When your customers make a purchase decision, they don’t make it alone. There are others involved in their Buying Journey. These people influence their decision to purchase. For your marketing to be effective, you need to know who these people are and the strength of their influence on your customers.


As John Donne once wrote, “No man is an island” or as Kotler, Armstrong, Saunders and Wong, wrote in the ‘Principles of Marketing’, “Group members can influence purchases in many ways… the Decision Making Unit (DMU): All the individuals who participate in, and influence, the consumer buying-decision process.”


Let’s look at who are typically in a DMU. You can then map out, for each of your segments, who is in their DMU, determine how influential they are, and what you need to do about it. If you need help identifying your segments, then read this blog post of mine.


Your customers’ decision making unit

A typical DMU consists of the following:

  • Initiator  – The person who first suggests or thinks of the idea of buying a particular product or service
  • Influencer – A person whose views or advice influences buying decisions
  • Decider – The person who ultimately makes a buying decision or any part of
  • Buyer – The person who makes an actual purchase
  • User – The person who consumes or uses a product or service


As a general rule of thumb, the more expensive or considered your purchase, the more people are likely to be involved in your customers’ DMU; if you are selling Business to Business or Business to Government, then you will have a complicated DMU.


How to apply the DMU

First, choose one of your segments. Now, map out who is involved in their buying journey.

Real example

One of my clients has a segment, “Primary School Class Teachers”. We mapped out the DMU for this group. They had more than one person in some of the roles in the DMU. 

  • Initiator: Head of Year telling them to look for a suitable provider
  • Influencer: Other teachers – they ask them first for ideas; Head of Year – they set parameters around the type of provider; Head Teacher – they have to be happy that the provider being approached is suitable.
  • Decider: Head Teacher – the buck stops with them so they can stop the purchase if they aren’t convinced about it.
  • Buyer: The Primary School Class Teacher makes the purchase, sorting out all the paperwork, but ultimately it goes to the Head Teacher to sign off.
  • User: The Primary School Class Teacher uses the products. They need to be satisfied so they will encourage repeat purchases.


Now my clients knew already the Head Teacher was influential in the DMU. However, having it laid out like this showed them just how much influence throughout the Buying Journey the Head Teacher is.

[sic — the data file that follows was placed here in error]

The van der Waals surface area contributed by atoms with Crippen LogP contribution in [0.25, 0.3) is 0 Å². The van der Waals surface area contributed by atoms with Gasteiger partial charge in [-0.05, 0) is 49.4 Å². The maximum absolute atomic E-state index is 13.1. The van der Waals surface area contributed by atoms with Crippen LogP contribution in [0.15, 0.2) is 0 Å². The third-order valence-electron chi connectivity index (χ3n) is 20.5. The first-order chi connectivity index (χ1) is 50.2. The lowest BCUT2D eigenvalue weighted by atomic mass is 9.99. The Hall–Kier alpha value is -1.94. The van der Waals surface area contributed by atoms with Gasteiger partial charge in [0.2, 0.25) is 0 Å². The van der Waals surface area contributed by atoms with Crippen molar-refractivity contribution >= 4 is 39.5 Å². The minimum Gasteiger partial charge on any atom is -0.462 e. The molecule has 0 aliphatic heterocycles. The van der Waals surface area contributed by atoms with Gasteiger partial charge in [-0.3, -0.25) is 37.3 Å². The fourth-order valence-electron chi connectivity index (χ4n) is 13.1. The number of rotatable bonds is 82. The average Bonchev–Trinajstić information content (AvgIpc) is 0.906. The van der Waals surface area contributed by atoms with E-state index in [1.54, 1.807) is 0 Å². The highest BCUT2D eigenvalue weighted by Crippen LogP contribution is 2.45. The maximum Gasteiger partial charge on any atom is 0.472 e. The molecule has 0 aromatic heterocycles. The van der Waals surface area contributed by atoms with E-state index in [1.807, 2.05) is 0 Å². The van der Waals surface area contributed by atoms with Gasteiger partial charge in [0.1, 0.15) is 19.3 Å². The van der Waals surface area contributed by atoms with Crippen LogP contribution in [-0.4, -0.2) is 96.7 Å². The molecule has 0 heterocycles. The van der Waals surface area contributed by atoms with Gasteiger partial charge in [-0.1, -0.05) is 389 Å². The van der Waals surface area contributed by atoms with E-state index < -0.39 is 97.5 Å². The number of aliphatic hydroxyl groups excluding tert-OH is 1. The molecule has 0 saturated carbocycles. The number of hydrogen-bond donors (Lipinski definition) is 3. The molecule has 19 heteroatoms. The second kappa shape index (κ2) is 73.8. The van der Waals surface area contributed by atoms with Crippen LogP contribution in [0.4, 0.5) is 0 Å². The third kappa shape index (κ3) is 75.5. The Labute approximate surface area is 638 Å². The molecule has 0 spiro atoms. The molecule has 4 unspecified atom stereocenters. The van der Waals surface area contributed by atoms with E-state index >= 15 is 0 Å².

What next?

Next, you determine how your marketing has to work to influence everyone in the DMU.

Let’s go back to our Primary School Class Teacher. A key figure in their decision to purchase is the Head Teacher. They clearly need to be positively influenced to help the teacher choose your services.

Head Teachers, like most leaders, are incredibly difficult to get hold of. They are busy. They are protected by, “gate-keepers”. So how do we influence these hard to reach leaders?

We equip the people who do have access to them. We equip them with marketing communications so they can say, “I’ve found a provider, here is some key information about them to help you see why I have chosen them”.

We equip our clients for the internal sell.


This works in all segments, whatever you are offering your clients.

If you are selling a personal product, it could be your client has to persuade an other half (“this is a good use of money”) or even themselves (“if I buy this one, while it is expensive, it is a better quality and will last longer”) or friends (“this was the most eco-friendly”).

When it comes to marketing B2B or B2Gov then you have to think how long does your potential customer have in front of this key person? Minutes? An email? How can you equip them to sell in that time?


Here are some ideas:

  • Develop a Key Facts Sheet about your product or service – no more than 2 sides of A4, laid out with lots of white space, box on the top right of page one saying, “Essential Facts”.
  • Create a short (up to 90 seconds) video, “Why choose us?” with subtitles so it can be watched on mute. Fill it with Facts e.g. costs, satisfaction rates, what you get and testimonials, “We loved this product at our School / Office / Business”
  • Give them a presentation – I’ve worked with some clients where they have needed to present to a Board to get the Purchase decision through. If you know this is happening, provide them with material that will help them sell. Have a slide pack ready that they can take and make their own.


You need to help your prospective clients sell to the people in their DMU. It is your marketing responsibility.


To conclude…

When I work with clients, we look at their customers’ DMU as part of my “Strategic Marketing – all about your customers” phase of work. During this workshop, we really focus on getting to know one of your segments. A core part of this is looking at who’s in their DMU and how you can influence them.


If you’d like to know more about this, then do get in touch.

Kara Stanford is a Strategic Marketing Consultant based in Hampshire, UK.

She believes in empowering her clients so that they understand the process behind marketing and can apply it again and again.

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